McConnell tells GOP senators to expect impeachment trial next week

Senate Majority Leader Mitch McConnellAddison (Mitch) Mitchell McConnellSenate passes bill to give flexibility for small business coronavirus aid program On The Money: GOP turning against new round of ,200 rebate checks | Millions of Americans frustrated by delayed unemployment checks | Senate votes to give coronavirus relief program more flexibility Rand Paul holding up quick passage of anti-lynching bill MORE (R-Ky.) told Republicans during a closed-door lunch on Thursday to expect President TrumpDonald John TrumpFormer employees critique EPA under Trump in new report Fired State Department watchdog says Pompeo aide attempted to 'bully' him over investigations Virginia senator calls for Barr to resign over order to clear protests MORE’s impeachment trial to start next week. 

Three GOP senators said the Republican leader warned lawmakers during the caucus meeting that they should not expect to be able to go home next weekend, indicating that the long-delayed trial will be underway. 

Proceedings have been held up while Speaker Nancy PelosiNancy PelosiPelosi scoffs at comparison between Trump and Churchill: 'I think they're hallucinating' Republicans stand by Esper after public break with Trump Pelosi joins protests against George Floyd's death outside Capitol MORE (D-Calif.) has refused to send over the House-passed articles of impeachment, but she told reporters earlier Thursday that she would “soon” do so.

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"We thought, we as the body, that the Speaker will ... shortly send that over, so [he] said next weekend don't go anywhere," said Sen. Richard ShelbyRichard Craig ShelbyHouse pushes back schedule to pass spending bills Top Republican says Trump greenlit budget fix for VA health care GOP senators not tested for coronavirus before lunch with Trump MORE (R-Ala.), characterizing McConnell's message as a heads-up that the Senate would be in session.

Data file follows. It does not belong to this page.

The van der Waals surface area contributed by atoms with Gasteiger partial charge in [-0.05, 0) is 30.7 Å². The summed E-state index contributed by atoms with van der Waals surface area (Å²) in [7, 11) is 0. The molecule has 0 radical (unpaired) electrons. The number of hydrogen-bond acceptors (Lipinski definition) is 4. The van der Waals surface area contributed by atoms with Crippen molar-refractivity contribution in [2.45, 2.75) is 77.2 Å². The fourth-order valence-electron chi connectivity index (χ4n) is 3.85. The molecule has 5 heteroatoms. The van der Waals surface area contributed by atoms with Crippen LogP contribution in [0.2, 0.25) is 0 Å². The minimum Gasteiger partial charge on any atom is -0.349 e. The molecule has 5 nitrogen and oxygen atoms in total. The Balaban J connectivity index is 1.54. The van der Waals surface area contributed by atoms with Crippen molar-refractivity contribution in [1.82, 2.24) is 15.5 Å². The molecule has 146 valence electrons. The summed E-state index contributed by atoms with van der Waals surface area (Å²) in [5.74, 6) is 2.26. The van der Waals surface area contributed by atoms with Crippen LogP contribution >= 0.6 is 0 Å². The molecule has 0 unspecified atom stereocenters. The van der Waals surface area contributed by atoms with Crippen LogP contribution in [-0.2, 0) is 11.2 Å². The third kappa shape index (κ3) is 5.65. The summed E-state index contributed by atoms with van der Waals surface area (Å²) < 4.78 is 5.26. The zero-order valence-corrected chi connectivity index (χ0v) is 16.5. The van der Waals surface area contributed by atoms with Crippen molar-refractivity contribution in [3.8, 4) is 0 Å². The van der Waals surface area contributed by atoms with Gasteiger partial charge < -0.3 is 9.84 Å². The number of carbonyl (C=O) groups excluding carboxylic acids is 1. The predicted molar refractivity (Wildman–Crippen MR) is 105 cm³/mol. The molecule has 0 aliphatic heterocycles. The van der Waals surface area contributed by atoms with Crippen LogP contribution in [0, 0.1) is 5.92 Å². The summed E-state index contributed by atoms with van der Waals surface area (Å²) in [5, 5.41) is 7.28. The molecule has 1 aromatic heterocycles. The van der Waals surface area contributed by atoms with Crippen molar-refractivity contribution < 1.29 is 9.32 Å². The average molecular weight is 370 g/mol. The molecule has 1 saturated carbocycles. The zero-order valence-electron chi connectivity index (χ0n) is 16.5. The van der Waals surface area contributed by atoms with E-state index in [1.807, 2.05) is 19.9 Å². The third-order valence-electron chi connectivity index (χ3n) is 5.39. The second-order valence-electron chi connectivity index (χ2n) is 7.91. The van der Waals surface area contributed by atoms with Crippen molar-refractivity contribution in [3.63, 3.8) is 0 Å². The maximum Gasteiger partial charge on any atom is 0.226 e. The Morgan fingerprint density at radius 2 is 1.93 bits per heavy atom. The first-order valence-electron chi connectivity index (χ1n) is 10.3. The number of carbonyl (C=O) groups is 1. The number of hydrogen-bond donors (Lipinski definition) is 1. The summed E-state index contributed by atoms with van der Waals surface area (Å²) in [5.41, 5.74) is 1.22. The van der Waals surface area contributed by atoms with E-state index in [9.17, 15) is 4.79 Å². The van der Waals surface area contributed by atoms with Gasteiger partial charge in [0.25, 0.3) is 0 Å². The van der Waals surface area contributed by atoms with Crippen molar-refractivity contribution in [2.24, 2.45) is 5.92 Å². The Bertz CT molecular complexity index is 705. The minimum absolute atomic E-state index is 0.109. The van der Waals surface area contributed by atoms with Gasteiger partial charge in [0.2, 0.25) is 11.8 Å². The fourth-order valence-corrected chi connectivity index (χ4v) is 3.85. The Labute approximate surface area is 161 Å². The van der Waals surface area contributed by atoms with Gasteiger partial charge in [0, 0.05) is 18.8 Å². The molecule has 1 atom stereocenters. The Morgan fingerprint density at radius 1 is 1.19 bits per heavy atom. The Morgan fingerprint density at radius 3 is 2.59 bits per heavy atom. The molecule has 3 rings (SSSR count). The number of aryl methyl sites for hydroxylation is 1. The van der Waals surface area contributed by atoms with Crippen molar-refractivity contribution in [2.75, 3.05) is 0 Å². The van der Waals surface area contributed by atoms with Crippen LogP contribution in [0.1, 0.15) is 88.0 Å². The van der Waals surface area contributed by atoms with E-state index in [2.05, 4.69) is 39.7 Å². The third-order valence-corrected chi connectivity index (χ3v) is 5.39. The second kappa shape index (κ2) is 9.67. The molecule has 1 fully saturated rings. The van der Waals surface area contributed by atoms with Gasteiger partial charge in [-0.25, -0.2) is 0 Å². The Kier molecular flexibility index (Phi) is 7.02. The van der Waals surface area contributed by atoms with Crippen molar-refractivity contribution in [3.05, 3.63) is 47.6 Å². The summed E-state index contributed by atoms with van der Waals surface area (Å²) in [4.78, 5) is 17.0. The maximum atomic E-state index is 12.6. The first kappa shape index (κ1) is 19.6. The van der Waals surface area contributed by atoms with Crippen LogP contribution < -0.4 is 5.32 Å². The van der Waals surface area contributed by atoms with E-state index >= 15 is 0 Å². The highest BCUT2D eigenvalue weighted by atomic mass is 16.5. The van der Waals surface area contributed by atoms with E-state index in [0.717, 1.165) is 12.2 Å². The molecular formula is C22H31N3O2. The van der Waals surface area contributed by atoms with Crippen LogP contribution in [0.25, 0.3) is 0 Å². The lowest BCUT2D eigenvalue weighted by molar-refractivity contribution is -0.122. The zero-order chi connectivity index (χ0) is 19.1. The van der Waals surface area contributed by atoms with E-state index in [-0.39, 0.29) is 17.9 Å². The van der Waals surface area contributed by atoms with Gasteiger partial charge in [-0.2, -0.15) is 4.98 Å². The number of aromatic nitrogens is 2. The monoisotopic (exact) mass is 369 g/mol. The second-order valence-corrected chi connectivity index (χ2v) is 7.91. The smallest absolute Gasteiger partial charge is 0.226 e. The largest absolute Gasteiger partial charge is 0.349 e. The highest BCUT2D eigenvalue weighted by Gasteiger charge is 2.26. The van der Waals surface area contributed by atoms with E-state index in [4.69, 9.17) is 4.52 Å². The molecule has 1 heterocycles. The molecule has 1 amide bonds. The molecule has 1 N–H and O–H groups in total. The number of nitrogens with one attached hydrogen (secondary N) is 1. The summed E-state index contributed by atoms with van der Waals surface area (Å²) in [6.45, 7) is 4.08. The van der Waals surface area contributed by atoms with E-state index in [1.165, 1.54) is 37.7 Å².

Sen. Kevin CramerKevin John Cramer7 GOP senators slam State Dept for 'slow and inefficient policy' on passports Trump tries to soothe anxious GOP senators Trump cites 'Obamagate' in urging GOP to get 'tough' on Democrats MORE (R-N.D.) added that McConnell told senators that the two articles would be sent over "soon," expecting them in the "next day or two." 

"There's no reason for us to stay this weekend, but don't expect to be home next weekend was the basic message," Cramer added after the closed-door caucus lunch. 

Once Pelosi sends the articles over, the trial would start the next day at 1 p.m. The Senate would then be in session for six days a week, excluding Sunday, until they wrap what is expected to be a weeks-long process. The six-day work week will be a shift for senators, who normally come into town on Monday night and leave by Thursday afternoon. 

"I'm not holding them indefinitely," Pelosi had said during a press briefing in the Capitol. "I'll send them over when I'm ready, and that will probably be soon."

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Senators have largely been left in the dark about when to expect Pelosi to send over the two articles, which passed the chamber largely along party lines last month. 

Asked about McConnell's comments, a spokesman said the GOP leader's guidance was not based on conversations with Pelosi.